RENEE MONTAGNE, host:
Colorado is well-known for its beer. But a growing number of small distilleries want to put Colorado on the map for its stronger drinks too.
As Colorado Public Radios Megan Verlee reports, they are part of a nationwide movement.
MEGAN VERLEE: Walk into Mondo Vino, a liquor store in one of Denver's trendier neighborhoods, and you're not likely to recognize many of the bottles on the liquor shelves. Here, Jack Daniels and Absolut take a back seat to small-batch spirits.
Mr. MATTHEW BURGER (Mondo Vino): We've got whiskeys from Tuthilltown Spirits out of New York, the Whippersnapper out of Oregon...
VERLEE: Matthew Burger works here. He says that drinkers in Denver have long demanded variety in their beer, and more and more, they want it in their spirits, too.
Mr. BURGER: For us especially, our customers are already looking for those things when they walk in the door, because they want something a little more unusual, or something a little more artisanal.
VERLEE: Big companies still produce the vast majority of spirits sold in the U.S., but craft distilleries have taken off at the margins. This year, the federal government permitted 149 new distilleries thats three times the number they did just a few years ago.
One of those new permits went to Syntax distillery, in northeastern Colorado.
Mr. JEFF COPELAND (Co-owner, Class V Vodka): You take a little small sip here. Like initially, you might get a bit of a fruity essence, but then as you feel the vodka roll back...
VERLEE: Jeff Copeland and Heather Bean opened their distillery and tasting room just a few weeks ago. They have one product - a vodka - and so far Bean says it's been selling as fast as they can make it.
Ms. HEATHER BEAN (Co-owner, Class V Vodka): Right now, it looks like we have exactly seven bottles on hand, because we sold out completely last weekend, down to actually having a third of a bottle in the fridge that we were mixing drinks with.
VERLEE: For Bean and Copeland, this is a second chance to follow a long-held dream. They made beer as a hobby for years, but the microbrewery market is pretty saturated. Then they started hearing about micro-distilleries.
Ms. BEAN: So we thought that was just a cool thing - that we could get in on the ground floor of another wave of interesting craft beverages.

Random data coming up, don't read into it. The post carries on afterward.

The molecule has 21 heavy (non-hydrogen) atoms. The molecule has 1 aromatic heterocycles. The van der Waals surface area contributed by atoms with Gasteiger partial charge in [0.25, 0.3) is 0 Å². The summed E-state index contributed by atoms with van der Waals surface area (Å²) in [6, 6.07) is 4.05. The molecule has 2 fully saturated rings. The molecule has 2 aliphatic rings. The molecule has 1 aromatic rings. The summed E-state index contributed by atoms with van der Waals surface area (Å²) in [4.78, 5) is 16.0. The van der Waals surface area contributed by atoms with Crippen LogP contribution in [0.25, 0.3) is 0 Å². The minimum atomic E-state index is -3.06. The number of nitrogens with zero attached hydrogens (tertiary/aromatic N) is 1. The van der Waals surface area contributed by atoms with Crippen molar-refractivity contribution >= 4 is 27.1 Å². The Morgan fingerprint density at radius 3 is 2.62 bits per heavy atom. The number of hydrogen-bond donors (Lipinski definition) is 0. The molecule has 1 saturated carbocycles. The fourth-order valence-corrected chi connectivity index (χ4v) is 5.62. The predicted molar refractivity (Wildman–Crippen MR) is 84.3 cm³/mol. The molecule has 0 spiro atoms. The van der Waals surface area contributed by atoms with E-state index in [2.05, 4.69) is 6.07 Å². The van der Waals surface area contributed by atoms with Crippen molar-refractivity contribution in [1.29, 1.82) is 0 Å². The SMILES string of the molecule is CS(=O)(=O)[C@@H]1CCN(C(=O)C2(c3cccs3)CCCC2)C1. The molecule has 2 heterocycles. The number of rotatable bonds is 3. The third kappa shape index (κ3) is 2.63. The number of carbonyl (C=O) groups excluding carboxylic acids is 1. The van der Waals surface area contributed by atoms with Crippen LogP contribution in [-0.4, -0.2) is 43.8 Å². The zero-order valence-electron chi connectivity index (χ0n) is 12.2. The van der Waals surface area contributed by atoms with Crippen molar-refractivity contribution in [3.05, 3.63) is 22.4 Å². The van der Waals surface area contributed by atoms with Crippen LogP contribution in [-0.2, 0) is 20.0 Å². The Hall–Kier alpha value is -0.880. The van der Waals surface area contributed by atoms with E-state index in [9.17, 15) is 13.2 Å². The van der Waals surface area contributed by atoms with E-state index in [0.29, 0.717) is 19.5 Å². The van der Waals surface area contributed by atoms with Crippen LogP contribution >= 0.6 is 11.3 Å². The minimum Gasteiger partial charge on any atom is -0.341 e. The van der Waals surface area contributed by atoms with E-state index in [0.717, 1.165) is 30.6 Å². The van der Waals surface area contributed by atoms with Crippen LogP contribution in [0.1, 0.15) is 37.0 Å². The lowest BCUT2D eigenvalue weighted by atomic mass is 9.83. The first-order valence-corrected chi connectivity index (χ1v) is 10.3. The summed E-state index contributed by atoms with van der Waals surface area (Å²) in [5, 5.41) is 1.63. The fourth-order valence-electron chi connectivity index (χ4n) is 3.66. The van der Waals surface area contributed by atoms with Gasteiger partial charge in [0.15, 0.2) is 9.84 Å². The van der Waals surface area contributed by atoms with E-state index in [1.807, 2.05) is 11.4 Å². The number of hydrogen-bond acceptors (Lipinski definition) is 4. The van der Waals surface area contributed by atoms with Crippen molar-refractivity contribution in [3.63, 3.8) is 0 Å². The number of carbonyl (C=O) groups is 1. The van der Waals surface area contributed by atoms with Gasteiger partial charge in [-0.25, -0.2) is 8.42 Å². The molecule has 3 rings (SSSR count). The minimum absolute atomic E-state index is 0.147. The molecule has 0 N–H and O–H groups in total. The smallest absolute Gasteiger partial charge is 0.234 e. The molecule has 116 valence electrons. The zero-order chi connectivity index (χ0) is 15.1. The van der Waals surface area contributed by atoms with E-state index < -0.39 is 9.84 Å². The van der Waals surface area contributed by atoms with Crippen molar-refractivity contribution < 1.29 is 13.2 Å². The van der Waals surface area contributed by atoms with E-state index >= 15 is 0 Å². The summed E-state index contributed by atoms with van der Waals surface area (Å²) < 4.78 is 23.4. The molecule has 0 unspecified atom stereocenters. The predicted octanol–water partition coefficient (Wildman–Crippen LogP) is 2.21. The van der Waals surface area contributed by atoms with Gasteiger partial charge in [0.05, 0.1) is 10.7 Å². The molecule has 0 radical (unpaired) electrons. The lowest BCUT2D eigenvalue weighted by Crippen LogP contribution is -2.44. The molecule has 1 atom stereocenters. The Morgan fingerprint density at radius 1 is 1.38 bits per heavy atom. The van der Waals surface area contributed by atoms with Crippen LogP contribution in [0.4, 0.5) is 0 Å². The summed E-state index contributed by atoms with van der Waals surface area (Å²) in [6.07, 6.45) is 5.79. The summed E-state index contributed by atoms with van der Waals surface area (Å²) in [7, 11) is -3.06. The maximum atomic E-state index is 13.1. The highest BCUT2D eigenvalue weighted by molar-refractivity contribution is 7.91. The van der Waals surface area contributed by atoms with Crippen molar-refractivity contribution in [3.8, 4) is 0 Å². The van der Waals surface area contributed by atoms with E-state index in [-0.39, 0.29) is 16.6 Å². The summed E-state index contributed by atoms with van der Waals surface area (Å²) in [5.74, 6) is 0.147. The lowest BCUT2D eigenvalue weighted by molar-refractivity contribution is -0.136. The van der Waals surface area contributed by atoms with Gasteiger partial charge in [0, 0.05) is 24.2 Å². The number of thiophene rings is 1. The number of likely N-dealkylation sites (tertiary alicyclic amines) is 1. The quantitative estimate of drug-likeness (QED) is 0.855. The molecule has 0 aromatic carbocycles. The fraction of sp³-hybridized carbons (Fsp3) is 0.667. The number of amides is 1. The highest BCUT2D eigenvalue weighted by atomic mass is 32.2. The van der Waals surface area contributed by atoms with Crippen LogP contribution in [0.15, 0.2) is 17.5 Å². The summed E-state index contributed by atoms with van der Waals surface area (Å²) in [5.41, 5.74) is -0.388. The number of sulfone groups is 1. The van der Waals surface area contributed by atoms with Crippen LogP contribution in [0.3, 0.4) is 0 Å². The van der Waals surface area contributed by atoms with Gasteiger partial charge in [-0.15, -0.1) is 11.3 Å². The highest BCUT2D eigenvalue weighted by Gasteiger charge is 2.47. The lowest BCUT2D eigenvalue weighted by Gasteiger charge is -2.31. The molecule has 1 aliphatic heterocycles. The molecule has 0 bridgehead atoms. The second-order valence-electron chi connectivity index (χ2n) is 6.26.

VERLEE: Like any dream business, craft distilling comes with its own nightmares.�In this case, it's paperwork.
Bean and Copeland spent two years filing applications before they ever tasted their first batch of vodka. Theyve been keeping count of all the various federal, state and local agencies they've had to register with to date - 13.
Mr. COPELAND: Every once and a while, a new one pops up that we weren't aware of.
Ms. BEAN: Yeah, that's always an exciting email to get: you're in violation of the whatever. And then you talk to everyone else and go, do these people regulate you? And mostly they say, oh, I've never heard of that, either.
Mr. COPELAND: And then, two weeks later they call and say, oh, they found us, too.
VERLEE: The Distilled Spirits Council is the trade group for liquor companies. It created a craft membership this year in part to help small producers navigate the regulatory labyrinth. Home distilling is a federal felony. Moonshine anyone?
And the Council's Frank Coleman says that craft spirits usually cost a good bit more than their mass-produced competition.
Mr. FRANK COLEMAN (Senior vice president, Distilled Spirits Council): They're finding niches where they're not playing against the big guys. So it's a little bit of, sort of marketing jujitsu, if you will.
VERLEE: Exhibit A in that regard may be Stranahan's Whiskey. In six years, the Denver-based spirit has almost become a Colorado institution, tapping into the local food movement and the region's Old West heritage.
But standing in the distillery's cavernous barrel room, business manager Jason Lippa says, success is relative.
Mr. JASON LIPPA (Business manager, Stranahan's Colorado Whiskey): We look around, and to you or I, this is a lot of whiskey. In about six years, we've made about 1,600 barrels. And for someone like Jim Beam, that would take about six to eight hours of production time.
VERLEE: Craft distilleries aren't any real competition to the big guys yet, but their numbers do keep growing. Lippa says he often fielding calls from people trying to figure out how to start their own distilleries.
From NPR News, I'm Megan Verlee in Denver.
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